The European Union and the United States are each other’s main trading partners and enjoy the largest bilateral trade relationship in the world. Transatlantic trade flows (goods and services trade plus earnings and payments on investment) averaged $4 billion each day through the first three quarters of 2011. The total stock of transatlantic investment exceeded $3 trillion in 2010. In 2008 EU/US combined economies accounted for nearly 60 % of global GDP, approximately 33 % of world trade in goods and 42 % of world trade in services. Both partners make up for more than half of Foreign Direct Investment (FDI) in each other’s economy.
However, for all its value and importance, the EU-US trading relationship still suffers from numerous obstacles, preventing it reaching its full potential to provide growth and jobs. To put this into perspective UK goods such as sportswear have a 32% tariff when exported to the US, this ultimately affects the competitive price of the product in the US market. Moreover, the intellectual property variation between the US and UK means that musicians are not rewarded when their songs are played in the US outlets. Moreover, in the US only 32% of the US procurement market is currently open to EU businesses. For instance all internal US flights can only be operated by US airlines, they are not subject to international competition, therefore flight prices remain high and it restricts the connections that EU flights can make in the US. Whereas in Europe, the US is granted greater freedoms, it is this imbalance which has caused much irritation. There are many barriers that we can reduce to increase opportunities for EU-US trade.
That is why the EU and the US are seeking to establish a free trade agreement between them to enable trade to flourish across the atlantic. The aim of this agreement is to increase trade and investment between the EU and the US by unleashing the untapped potential of a truly transatlantic market place. The agreement is expected to create jobs and growth by delivering better access to the US market, achieving greater regulatory compatibility without lowering standards between the EU and the US, and paving the way for setting global standards. The European Council adopted a mandate for negotiations on 14 June 2013 which has since been made public.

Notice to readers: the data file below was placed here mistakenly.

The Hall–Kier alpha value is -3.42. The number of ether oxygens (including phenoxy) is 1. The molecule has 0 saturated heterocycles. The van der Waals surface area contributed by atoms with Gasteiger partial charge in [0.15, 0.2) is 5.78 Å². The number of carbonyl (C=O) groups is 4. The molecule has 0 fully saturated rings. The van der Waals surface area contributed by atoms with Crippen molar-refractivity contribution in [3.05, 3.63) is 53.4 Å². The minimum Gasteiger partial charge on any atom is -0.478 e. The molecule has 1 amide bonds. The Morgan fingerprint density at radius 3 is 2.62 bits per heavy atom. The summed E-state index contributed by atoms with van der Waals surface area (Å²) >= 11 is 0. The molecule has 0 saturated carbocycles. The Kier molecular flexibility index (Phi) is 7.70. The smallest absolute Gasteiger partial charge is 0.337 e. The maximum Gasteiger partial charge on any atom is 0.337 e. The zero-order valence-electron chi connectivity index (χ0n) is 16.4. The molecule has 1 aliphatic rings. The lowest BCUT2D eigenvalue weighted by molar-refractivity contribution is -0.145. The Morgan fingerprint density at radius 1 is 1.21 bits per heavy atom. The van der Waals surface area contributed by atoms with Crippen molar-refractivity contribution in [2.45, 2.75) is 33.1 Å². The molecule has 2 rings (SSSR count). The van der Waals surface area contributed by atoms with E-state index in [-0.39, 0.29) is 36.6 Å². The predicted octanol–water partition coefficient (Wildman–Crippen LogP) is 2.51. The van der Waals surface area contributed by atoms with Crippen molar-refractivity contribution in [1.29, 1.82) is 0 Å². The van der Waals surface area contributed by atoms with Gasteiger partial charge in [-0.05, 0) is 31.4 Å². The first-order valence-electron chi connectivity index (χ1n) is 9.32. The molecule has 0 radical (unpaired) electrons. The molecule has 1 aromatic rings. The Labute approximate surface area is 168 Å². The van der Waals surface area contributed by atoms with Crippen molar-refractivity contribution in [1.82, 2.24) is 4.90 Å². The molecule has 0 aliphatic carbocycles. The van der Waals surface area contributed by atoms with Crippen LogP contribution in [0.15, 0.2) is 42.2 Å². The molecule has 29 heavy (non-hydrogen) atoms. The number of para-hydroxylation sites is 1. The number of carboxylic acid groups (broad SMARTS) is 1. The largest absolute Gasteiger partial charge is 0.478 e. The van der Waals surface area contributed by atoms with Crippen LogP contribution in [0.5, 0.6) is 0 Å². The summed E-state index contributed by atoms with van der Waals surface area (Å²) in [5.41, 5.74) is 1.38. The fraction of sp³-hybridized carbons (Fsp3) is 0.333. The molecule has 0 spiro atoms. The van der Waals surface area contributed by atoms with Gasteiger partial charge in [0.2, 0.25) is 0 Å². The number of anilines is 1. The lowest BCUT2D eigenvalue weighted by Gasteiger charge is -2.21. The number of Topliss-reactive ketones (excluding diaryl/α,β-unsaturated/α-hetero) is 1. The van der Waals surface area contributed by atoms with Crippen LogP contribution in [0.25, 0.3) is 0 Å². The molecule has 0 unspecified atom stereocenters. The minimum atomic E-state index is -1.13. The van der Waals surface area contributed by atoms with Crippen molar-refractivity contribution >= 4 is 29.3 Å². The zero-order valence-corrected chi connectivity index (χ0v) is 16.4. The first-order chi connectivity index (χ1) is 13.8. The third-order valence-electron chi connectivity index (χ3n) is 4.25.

The European Commission estimates that a comprehensive deal with the US would benefit the EU to the tune of €120bn, which translates on average to an extra €545, (£433), in disposable income each year for a family of four in the EU. This is the best value stimulus that Europe can afford. For the UK in particular exports could increase by over £400million.
Both the Conservative Party and I believe that this agreement is fundamentally beneficial to all in the UK, EU and the US. The broader and deeper the agreement, the greater the benefits that can be achieved for large companies, small and medium sized enterprises and most importantly consumers. I have been disappointed at the slow progress of talks to date and I hope that they will accelerate following the midterm elections that took place earlier in November. However, if there is a choice between speed and substance my colleagues and I are firmly on the side of achieving substantial gains for the UK. If the agreement falls short in breadth or depth in any way, I feel it will be a missed opportunity that will hinder growth in the UK, Europe and US.
As the ECR group Co-ordinator on the International Trade Committee (INTA) which is following TTIP negotiations, I am keen to see this agreement come through. More details about the benefits and debates surrounding TTIP can be found here on our TTIP specific website: http://www.ttipunpacked.org/